Bed sores are most common amongst those who are bedridden, such as hospital patients and those living in nursing homes.
Bed sores start as a painful and swollen red patch of skin, on any part of the body which is subject to pressure for an extended period of time and may quickly progress to form a slow-healing and painful, raw, open sore. The most commonly affected areas are the heels, ankles, knees, base of the spine, buttocks, hips, elbows and shoulders.
Bed sores are caused by the loss of blood supply to the skin due to continuous pressure on the affected parts. Bed sores can easily become infected if the skin is left damp. The people most prone to bed sores are those with diabetes, who are underweight, overweight, paralysed, and those people with poor circulation and heart problems.
The normal treatment for bed sores is to clean the wound, remove any dead skin, and cover the area with a dressing that does not stick to the damaged skin. Comfrey ointment and Aloe vera gel promote healing, and can be beneficial. Dilute tea tree oil may be used as an infection-fighting rinse.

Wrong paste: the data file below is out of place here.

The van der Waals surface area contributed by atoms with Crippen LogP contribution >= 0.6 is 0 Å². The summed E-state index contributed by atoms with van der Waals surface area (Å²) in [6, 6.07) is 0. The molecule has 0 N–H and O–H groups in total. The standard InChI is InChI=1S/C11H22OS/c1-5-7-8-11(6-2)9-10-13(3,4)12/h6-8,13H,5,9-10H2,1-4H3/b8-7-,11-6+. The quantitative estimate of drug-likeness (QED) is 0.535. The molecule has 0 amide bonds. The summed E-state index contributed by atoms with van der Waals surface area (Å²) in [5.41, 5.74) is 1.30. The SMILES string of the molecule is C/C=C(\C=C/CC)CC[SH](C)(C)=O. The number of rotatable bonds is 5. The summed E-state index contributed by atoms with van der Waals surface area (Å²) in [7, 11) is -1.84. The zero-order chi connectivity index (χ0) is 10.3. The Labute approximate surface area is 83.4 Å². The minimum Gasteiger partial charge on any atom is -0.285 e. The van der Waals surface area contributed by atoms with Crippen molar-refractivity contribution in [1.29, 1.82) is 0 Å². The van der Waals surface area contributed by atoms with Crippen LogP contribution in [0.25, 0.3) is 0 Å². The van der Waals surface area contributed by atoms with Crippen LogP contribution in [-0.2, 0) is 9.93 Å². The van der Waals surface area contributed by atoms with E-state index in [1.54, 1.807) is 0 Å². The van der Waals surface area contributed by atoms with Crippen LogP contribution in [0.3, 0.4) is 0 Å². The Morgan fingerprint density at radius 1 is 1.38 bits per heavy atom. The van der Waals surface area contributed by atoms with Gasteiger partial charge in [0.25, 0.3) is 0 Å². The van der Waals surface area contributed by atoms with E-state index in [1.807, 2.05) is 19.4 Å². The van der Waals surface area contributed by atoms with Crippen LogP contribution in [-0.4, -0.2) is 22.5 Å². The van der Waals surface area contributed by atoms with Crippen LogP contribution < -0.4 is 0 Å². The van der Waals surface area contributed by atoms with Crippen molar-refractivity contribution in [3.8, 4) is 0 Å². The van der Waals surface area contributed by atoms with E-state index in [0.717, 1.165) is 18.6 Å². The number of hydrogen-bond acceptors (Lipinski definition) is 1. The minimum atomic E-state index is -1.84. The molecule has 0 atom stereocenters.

Zinc is a nutrient that is commonly deficient, especially in the elderly and may be of assistance in the treatment of slow healing wounds; vitamin C may also be helpful
Ginkgo may be of assistance to improve blood circulation to the area (NOTE: Ginkgo should not be taken by those using warfarin or other anticoagulant or cardiovascular medication, except under medical supervision)
The patient should be moved often, at least every two hours. Cushioning will help to relieve pressure and allow the Bed sores to heal.
Massaging the areas of pressure contact can help, however be careful not to rub broken skin, and remember that the skin of invalids can tear and bruise very easily.
Care always needs to be taken when caring for the elderly or invalids at home. Make sure the person confined to bed or a wheelchair moves his body as often as possible when awake.
A diet rich in fruit, vegetables, fish, nuts and seeds is recommended to provide sufficient nutrients for healthy skin and circulation. Patients who have been ill for a long time or who have poor diets should use a multi-vitamin and mineral supplement.
Moisturiser should be used to keep the skin supple.
Ensure that both the patient and their bedding are clean and dry.
A soft material such as sheepskin can be placed under pressure points to help lessen the likelihood of Bed sores developing.
Consult your healthcare professional if the sore produces a discharge or pus.